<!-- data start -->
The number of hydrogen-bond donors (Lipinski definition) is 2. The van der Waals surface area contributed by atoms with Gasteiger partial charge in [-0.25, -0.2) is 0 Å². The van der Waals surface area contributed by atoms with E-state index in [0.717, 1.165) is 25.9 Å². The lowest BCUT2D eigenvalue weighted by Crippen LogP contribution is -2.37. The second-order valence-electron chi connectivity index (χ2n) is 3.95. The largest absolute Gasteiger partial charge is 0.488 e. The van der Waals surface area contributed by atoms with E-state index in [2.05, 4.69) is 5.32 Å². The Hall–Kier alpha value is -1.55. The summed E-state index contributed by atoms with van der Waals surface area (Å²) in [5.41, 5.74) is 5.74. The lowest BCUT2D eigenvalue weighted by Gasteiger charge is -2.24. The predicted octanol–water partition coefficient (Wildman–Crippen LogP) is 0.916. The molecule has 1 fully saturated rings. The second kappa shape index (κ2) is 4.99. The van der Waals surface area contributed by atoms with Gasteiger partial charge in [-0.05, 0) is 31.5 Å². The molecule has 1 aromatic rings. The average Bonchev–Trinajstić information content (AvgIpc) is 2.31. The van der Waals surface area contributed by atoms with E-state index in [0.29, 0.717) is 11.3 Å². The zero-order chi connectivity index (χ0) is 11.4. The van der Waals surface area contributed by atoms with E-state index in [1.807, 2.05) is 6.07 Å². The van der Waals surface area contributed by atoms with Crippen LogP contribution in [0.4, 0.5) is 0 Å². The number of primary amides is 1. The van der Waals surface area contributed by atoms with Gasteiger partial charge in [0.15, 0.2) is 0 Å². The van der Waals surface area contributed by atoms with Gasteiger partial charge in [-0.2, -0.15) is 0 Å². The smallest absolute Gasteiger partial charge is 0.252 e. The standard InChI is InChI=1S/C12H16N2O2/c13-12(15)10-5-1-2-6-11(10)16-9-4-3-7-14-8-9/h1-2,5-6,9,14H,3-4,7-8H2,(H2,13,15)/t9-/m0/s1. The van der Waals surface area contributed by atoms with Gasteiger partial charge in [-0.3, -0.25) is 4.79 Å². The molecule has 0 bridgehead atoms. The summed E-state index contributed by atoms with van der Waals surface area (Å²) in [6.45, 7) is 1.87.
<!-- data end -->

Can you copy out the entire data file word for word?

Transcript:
The number of hydrogen-bond donors (Lipinski definition) is 2. The van der Waals surface area contributed by atoms with Gasteiger partial charge in [-0.25, -0.2) is 0 Å². The van der Waals surface area contributed by atoms with E-state index in [0.717, 1.165) is 25.9 Å². The lowest BCUT2D eigenvalue weighted by Crippen LogP contribution is -2.37. The second-order valence-electron chi connectivity index (χ2n) is 3.95. The largest absolute Gasteiger partial charge is 0.488 e. The van der Waals surface area contributed by atoms with E-state index in [2.05, 4.69) is 5.32 Å². The Hall–Kier alpha value is -1.55. The summed E-state index contributed by atoms with van der Waals surface area (Å²) in [5.41, 5.74) is 5.74. The lowest BCUT2D eigenvalue weighted by Gasteiger charge is -2.24. The predicted octanol–water partition coefficient (Wildman–Crippen LogP) is 0.916. The molecule has 1 fully saturated rings. The second kappa shape index (κ2) is 4.99. The van der Waals surface area contributed by atoms with Gasteiger partial charge in [-0.05, 0) is 31.5 Å². The molecule has 1 aromatic rings. The average Bonchev–Trinajstić information content (AvgIpc) is 2.31. The van der Waals surface area contributed by atoms with E-state index in [0.29, 0.717) is 11.3 Å². The zero-order chi connectivity index (χ0) is 11.4. The van der Waals surface area contributed by atoms with E-state index in [1.807, 2.05) is 6.07 Å². The van der Waals surface area contributed by atoms with Crippen LogP contribution in [0.4, 0.5) is 0 Å². The number of primary amides is 1. The van der Waals surface area contributed by atoms with Gasteiger partial charge in [0.15, 0.2) is 0 Å². The van der Waals surface area contributed by atoms with Gasteiger partial charge in [-0.2, -0.15) is 0 Å². The smallest absolute Gasteiger partial charge is 0.252 e. The standard InChI is InChI=1S/C12H16N2O2/c13-12(15)10-5-1-2-6-11(10)16-9-4-3-7-14-8-9/h1-2,5-6,9,14H,3-4,7-8H2,(H2,13,15)/t9-/m0/s1. The van der Waals surface area contributed by atoms with Gasteiger partial charge in [-0.3, -0.25) is 4.79 Å². The molecule has 0 bridgehead atoms. The summed E-state index contributed by atoms with van der Waals surface area (Å²) in [6.45, 7) is 1.87.